By Charndré Emma Kippie


With the global pandemic reaching a third wave, South African businesses and recruitment agencies are forced to once again pivot, adjusting practices and outlooks to meet pending changes, and a growing need for constant technological innovation, required to keep the workforce going strong. 


 Sector Overview

According to the Quarterly Labour Force Survey (QLFS), South Africa witnessed an increase of 333 000 in the number of employed persons near the end of 2020. However, data collected also indicated a rise in the number of unemployed individuals, documenting that 701 000 individuals were without employment by the fourth quarter of 2020. 

These changes significantly impacted all major labour market rates. South Africa’s unemployment rate, thus, soared from 30,8% to 32,5% by the end of the year. This was the highest unemployment rate recorded since the start of the QLFS in 2008. The employment-to-population ratio also increased from 37,5% to 38,2%, and the labour force participation rate increased from 54,2% to 56,6% during this period, indicating that more people are participating in the labour market.

This meant that many were battling to find employment throughout the lockdown period, putting major pressure on recruitment and staffing entities who experienced major shifts in acquiring new skills and talent, retrenchment and organisational strategies geared towards weathering the storm. 

Despite a reasonable plummet in overall hiring activity throughout 2020, employment prospects are steadily improving for professionals in sectors such as: the business management, ICT and logistics sectors. 


 5 Ways Hiring & Employment is Changing 


Hybrid work model 2.0

Times are constantly changing, and if 2020 has taught us anything, remote working may be efficient, but employees miss the human element of the workforce. Hybrid employment terms and hub-and-spoke workspaces will be a major trend this year, as employers opt for smaller offices and permit employees to work remotely, allowing for flexibility. 


Innovative HR technology

The adoption of cloud-based HR technologies will be emphasised, in order to provide a better employee experience while working remotely. New HR Analytics Programmes may also assist in keeping employees motivated and productive. HR tech proves useful for virtual hiring, online learning and development, tracking performance and smart decision-making.


Remote interview processes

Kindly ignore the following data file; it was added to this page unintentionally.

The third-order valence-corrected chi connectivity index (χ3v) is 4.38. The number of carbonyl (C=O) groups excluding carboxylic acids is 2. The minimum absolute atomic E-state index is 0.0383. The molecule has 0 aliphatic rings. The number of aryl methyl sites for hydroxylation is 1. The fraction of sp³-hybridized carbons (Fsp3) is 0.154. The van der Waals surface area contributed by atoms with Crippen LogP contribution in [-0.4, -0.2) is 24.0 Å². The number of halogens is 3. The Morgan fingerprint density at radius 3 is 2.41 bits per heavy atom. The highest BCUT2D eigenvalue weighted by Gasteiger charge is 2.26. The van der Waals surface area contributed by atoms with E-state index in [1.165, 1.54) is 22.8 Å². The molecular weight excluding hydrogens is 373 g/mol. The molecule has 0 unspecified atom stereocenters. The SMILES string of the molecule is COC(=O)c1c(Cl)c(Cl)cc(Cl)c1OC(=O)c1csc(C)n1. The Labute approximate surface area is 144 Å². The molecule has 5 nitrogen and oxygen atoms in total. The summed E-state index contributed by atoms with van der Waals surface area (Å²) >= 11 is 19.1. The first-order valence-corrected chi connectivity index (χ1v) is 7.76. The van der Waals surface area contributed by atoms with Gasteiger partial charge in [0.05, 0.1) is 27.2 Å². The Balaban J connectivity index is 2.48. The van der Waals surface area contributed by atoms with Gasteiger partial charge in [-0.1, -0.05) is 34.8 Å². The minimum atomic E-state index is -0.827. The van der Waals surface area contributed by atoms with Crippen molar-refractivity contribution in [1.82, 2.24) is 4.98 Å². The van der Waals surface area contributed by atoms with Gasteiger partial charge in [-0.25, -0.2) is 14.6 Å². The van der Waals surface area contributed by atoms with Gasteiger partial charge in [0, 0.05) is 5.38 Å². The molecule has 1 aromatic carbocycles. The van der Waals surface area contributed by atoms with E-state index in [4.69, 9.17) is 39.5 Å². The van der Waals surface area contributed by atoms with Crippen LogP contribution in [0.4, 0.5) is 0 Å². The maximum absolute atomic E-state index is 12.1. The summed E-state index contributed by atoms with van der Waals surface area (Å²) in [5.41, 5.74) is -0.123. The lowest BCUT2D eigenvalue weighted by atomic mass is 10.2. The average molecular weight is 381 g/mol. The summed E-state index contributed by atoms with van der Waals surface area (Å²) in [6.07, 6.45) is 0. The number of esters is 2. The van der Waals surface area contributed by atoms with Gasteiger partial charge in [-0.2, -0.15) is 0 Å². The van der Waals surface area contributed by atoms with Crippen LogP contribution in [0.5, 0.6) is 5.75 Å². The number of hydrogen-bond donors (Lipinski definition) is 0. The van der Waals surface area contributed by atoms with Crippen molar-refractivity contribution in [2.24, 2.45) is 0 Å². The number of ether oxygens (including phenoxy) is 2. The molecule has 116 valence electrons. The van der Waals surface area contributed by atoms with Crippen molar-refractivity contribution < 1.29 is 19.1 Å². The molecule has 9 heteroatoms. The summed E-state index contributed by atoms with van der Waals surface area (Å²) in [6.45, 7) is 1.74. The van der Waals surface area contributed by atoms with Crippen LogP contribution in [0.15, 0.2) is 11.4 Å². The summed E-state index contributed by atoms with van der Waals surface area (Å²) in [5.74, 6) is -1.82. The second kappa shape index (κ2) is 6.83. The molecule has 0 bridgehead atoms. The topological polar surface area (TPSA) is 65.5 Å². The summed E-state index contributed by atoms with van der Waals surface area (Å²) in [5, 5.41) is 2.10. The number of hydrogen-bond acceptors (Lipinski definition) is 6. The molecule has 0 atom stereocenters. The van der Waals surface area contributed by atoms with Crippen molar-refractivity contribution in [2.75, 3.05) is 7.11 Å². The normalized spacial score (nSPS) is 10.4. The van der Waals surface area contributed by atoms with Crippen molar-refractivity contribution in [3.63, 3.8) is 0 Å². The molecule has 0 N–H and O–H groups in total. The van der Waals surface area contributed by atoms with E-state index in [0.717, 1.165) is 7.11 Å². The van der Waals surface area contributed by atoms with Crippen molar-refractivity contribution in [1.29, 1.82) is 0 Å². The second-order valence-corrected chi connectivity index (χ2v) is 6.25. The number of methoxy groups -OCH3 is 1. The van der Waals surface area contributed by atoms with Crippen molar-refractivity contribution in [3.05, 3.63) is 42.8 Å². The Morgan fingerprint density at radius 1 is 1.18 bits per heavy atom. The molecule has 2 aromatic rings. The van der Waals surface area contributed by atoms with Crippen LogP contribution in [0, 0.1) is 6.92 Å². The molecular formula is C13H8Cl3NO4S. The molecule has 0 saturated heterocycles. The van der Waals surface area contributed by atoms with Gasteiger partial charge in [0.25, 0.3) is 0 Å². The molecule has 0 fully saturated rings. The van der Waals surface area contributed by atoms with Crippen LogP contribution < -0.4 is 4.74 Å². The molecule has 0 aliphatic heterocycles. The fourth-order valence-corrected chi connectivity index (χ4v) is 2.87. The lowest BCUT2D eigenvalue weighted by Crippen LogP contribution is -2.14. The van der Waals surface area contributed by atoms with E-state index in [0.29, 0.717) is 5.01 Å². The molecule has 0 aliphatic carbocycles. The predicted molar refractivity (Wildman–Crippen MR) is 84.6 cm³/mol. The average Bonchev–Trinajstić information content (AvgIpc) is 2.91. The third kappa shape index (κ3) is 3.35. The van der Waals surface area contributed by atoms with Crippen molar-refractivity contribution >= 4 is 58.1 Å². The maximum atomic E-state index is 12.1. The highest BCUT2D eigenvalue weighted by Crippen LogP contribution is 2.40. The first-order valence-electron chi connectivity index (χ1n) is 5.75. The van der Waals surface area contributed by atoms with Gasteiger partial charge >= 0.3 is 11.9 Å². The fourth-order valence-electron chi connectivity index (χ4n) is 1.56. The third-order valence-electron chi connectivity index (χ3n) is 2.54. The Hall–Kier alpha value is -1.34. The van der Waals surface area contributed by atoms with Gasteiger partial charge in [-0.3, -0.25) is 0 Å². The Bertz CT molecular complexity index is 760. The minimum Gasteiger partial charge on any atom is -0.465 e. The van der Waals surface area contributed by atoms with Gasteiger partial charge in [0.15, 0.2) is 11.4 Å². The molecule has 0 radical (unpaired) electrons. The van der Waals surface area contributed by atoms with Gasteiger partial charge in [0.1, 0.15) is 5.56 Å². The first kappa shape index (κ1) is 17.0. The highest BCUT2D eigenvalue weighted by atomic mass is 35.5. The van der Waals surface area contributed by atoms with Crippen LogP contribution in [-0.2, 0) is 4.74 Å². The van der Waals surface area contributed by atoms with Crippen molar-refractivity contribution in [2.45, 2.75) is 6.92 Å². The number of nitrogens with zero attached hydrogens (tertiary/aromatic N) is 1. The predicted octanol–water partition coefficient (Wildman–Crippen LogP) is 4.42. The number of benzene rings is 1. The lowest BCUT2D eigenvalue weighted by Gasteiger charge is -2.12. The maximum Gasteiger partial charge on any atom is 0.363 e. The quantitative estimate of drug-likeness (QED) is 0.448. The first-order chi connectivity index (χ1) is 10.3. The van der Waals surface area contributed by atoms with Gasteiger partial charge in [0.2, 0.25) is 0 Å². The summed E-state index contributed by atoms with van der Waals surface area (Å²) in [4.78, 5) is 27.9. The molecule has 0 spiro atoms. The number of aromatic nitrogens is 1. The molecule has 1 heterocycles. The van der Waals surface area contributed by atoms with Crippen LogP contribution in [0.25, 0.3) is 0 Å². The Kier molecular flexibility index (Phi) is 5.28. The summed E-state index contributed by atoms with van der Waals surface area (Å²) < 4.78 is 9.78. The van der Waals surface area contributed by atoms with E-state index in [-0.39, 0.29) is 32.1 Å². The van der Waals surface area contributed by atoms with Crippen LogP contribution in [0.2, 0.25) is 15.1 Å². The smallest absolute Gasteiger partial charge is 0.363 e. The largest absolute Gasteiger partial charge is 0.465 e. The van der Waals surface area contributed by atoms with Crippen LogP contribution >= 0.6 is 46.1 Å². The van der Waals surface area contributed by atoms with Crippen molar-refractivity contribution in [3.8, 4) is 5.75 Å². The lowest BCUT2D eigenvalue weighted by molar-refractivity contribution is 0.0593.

As companies learn to embrace remote working more and more, employers now rely on digital recruitment practices, such as Zoom and Google Meet interviews, as well as online skills tests. To sift through the massive talent pool, recruiters are learning to adopt new hiring technologies, such as AI and automation. This trend is set to continue, bettering hiring quality, requiring less time, and enhancing talent acquisition procedures. 


Reassessing required skill sets 

This year has taught us to pivot, compromise, and value the smaller steps taken forward. The same can be said for emerging jobs markets and skills development. Going forward, recruiters will be more invested in Soft Skills. These take the form of communication methods, collaboration, adaptability, and capacity for team-working and relationship-building. These skills will be looked for when evaluating applicants.


Performance analytics trends

A critical business aspect that has changed considerably this last year is performance management. Business entities are now measuring what matters: a focus on work completed efficiently and visions accomplished – it’s not about hours on the clock anymore. We will see performance reviews and continuous feedback happening more frequently. Talent analytics tools will also be used to gather new data on employees. 


Most In-demand Skills Being Scouted

  • Software development 
  • Middle/department management 
  • Representative/sales consulting 



Top 5 Divisions Requiring More Recruits

  • Information Technology
  • Business & Management
  • Finance
  • Sales 
  • Admin, Office & Support